top of page
  • Writer's pictureAsh

Missing Piece in Productivity Puzzle: Shared Accountability

Updated: Mar 28, 2023

In today's world of technology and automation, the notion of productivity is witnessing a significant transformation. With an emergence of AI-powered tools such as GPT-4, our ability to carry out a task is set to increase manyfold. But what about our effectiveness at the meta tasks of selecting which task to carry out and focusing our efforts on those tasks? Fortunately, the abundance of task management apps and tools enables us to simplify and optimize our daily routines, leading to greater efficiency and effectiveness. This narrative, however, overlooks a vital aspect: the spirit of community and collaboration that was once synonymous with libraries and coworking spaces.

Libraries and coworking spaces have long been known for fostering productivity and collaboration, and recent research has only reinforced this notion. A series of studies repeatedly found that library's atmosphere "encourages concentration and decreases distractions, leading to increased productivity. Similarly, a survey of coworking spaces conducted by Deskmag [1] revealed that "73% of respondents reported increased creativity since joining a coworking space, and 62% reported increased productivity." Both students and professionals have reported higher productivity levels when working from libraries, cafés, or other coworking spaces as opposed to working from home. This increase in productivity happens regardless of whether they are working with their peers or all by themselves. The mere presence of others in these spaces seems to be enough to boost productivity levels. This "ambient co-presence effect" has been empirically validated in a slew of research studies spanning almost three decades [2], repeatedly showing that people's performance on a task improved when they were aware of others performing the similar task nearby.

The rise of remote work means that as more and more individuals are working remotely, they are often deprived of the sense of community that comes with working in a physical workspace. Despite this, most productivity tools that are aimed at individuals ignore this aspect and instead focus on task logging and prioritisation. As a result, many users lose interest in these apps after just a few days or weeks.

On the other hand, popular social media platforms thrive on community engagement, but often lead to time-wasting and procrastination. However, there are already social media platforms, such as Goodreads, Nike Run Club and Hacker News, that leverage the power of community to achieve reading and running goals and gratify intellectual curiosity. These platforms show that it is possible to create engaging and productive social media platforms.

The same phenomenon plays out with task management apps that target teams or entire organisations as opposed to individuals, such as Asana, Trello or Jira. These apps have become second nature to how an organisations or teams set and achieve different goals. When everyone in a team knows who is responsible for each task, it becomes easier to hold each other accountable for completing those tasks. This shared knowledge builds commitment and accountability among team members, and ultimately leads to attainment of set goals.

Task management apps for individuals may be useful for personal use or managing individual projects but majority of these apps lack the social element that is crucial for building a sense of community and shared responsibility among team members. Without a shared sense of accountability, individuals using task management apps may easily become disengaged or lose motivation to complete their tasks. There is no incentive or obligation to ensure that tasks are completed on time, and there is no one to hold users accountable.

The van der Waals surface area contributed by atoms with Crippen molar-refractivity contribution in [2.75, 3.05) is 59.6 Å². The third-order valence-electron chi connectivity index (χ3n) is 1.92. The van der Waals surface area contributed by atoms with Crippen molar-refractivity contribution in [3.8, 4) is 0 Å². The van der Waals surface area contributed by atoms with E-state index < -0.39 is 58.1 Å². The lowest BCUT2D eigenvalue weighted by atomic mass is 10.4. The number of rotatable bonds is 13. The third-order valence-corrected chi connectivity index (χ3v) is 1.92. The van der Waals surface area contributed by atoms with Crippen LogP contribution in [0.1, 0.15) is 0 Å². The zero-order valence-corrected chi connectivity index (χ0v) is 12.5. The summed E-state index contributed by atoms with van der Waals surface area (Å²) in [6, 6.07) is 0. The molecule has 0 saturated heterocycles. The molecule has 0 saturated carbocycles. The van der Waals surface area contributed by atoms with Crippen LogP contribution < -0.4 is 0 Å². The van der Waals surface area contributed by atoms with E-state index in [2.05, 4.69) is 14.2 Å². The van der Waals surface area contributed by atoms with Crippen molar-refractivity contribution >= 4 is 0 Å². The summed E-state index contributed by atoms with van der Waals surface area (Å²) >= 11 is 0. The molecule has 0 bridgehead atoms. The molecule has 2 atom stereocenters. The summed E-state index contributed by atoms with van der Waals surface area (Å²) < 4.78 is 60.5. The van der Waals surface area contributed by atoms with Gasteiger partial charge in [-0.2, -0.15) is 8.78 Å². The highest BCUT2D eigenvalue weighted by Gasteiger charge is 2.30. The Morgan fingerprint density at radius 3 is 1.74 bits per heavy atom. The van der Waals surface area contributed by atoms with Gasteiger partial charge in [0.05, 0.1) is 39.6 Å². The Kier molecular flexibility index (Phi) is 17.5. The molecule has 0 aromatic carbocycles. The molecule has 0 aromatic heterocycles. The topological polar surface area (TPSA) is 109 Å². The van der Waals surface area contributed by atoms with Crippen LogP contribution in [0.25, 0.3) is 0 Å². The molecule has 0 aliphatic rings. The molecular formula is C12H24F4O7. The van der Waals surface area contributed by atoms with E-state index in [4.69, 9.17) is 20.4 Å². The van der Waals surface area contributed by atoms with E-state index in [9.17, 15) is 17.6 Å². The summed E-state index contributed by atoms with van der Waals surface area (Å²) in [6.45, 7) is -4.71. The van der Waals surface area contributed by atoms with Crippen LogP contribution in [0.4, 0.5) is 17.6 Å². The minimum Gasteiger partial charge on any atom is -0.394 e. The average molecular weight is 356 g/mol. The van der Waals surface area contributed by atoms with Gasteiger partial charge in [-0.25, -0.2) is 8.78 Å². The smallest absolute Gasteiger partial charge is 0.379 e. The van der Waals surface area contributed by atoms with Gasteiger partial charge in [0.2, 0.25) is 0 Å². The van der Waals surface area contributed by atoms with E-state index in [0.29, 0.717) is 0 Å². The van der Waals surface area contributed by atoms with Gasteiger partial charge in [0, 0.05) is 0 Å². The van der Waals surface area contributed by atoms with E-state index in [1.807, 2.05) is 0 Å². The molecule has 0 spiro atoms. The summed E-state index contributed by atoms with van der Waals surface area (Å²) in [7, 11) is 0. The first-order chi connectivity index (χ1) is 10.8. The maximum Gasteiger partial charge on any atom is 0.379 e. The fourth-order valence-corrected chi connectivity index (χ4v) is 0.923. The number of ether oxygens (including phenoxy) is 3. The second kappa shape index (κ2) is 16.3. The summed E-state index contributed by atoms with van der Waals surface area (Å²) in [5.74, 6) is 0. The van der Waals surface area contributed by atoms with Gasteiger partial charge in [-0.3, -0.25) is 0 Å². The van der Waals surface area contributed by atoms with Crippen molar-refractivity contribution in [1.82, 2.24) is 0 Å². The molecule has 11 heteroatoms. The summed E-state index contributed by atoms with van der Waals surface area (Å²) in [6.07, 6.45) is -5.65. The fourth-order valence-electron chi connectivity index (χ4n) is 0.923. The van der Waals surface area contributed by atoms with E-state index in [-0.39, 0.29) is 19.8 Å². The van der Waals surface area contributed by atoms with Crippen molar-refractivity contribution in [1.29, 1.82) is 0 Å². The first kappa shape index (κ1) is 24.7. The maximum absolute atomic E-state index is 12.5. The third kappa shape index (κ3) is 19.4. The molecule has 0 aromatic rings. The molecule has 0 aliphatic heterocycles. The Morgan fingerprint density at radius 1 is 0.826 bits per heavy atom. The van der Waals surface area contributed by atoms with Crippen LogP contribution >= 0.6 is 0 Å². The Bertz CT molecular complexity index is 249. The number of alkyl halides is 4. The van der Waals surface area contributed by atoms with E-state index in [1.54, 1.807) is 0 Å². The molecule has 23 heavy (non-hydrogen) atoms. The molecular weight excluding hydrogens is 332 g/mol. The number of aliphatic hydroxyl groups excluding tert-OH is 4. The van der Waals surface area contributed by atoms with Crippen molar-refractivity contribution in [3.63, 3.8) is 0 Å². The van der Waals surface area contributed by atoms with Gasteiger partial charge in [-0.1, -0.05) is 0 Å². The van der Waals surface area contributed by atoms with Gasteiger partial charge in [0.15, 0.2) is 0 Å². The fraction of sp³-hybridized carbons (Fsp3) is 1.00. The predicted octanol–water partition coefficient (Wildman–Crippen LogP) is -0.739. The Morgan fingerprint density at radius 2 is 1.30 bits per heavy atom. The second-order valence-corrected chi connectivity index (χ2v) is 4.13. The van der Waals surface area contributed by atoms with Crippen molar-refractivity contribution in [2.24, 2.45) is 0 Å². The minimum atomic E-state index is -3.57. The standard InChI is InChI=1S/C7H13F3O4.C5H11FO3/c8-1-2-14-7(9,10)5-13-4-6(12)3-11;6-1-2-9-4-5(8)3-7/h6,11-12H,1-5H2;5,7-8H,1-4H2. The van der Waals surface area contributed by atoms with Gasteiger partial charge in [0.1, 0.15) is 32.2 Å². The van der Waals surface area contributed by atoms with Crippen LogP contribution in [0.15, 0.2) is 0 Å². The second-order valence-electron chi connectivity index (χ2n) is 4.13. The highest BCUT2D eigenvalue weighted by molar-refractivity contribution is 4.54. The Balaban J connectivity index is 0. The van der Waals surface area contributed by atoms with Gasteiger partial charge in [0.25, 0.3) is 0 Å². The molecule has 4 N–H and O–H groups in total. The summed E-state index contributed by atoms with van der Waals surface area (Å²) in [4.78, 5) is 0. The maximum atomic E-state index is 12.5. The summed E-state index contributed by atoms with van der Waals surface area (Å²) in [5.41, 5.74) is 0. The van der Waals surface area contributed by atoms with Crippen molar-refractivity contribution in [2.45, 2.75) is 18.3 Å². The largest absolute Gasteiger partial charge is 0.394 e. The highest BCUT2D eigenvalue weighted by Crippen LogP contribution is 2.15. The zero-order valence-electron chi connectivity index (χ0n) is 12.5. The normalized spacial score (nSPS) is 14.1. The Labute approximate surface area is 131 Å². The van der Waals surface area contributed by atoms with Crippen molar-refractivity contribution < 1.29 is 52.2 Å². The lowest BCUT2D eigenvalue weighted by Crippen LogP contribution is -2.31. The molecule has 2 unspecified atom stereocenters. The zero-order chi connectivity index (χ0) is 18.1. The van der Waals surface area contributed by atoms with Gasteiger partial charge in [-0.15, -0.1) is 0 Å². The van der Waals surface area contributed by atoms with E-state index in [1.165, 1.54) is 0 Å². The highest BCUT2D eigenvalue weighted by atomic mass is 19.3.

With the rise of remote work, people have begun to notice the shortcomings with most of these productivity apps. Particularly during pandemic, with closure of libraries and co-working, more and more people began setting up and joining online groups such as Virtual Library and Shut Up & Write!® on Meetup to work or write together with others over muted video sessions. Some apps that emphasize shared accountability also rose in popularity. One such app is Focusmate, which pairs you with a random stranger over a video call to keep each other accountable. Another example is Beeminder, where you set explicit goals and failing to meet them results in a monetary penalty. Similarly, StickK lets you set a goal and put money on the line to motivate you to achieve it. connects you with a professional coach who can help you set and achieve goals, track your progress, and provide personalized guidance and support.

While video sessions are beneficial, they are only suitable for sedentary tasks. Moreover, most of the apps are paid and therefore not accessible to everyone. Hence I've been building Confluo, a free task assistant app that lets you attach a generic "highlight" and some "skills" to each task. As a user picks a task from a list of recommended tasks, its highlight is shared with their friends or followers and skills are added to their profile. The resulting feed of highlights shared by people is akin to a social media feed but functions as a virtual co-working space where people can work together and build accountability with one another.


  1. Baumeister, R. F., & Leary, M. R. (1995). The need to belong: Desire for interpersonal attachments as a fundamental human motivation. Psychological bulletin, 117(3), 497-529.

  2. Deskmag. (n.d.). Coworking Statistics: The Definitive Collection. Retrieved from

27 views0 comments

Recent Posts

See All


bottom of page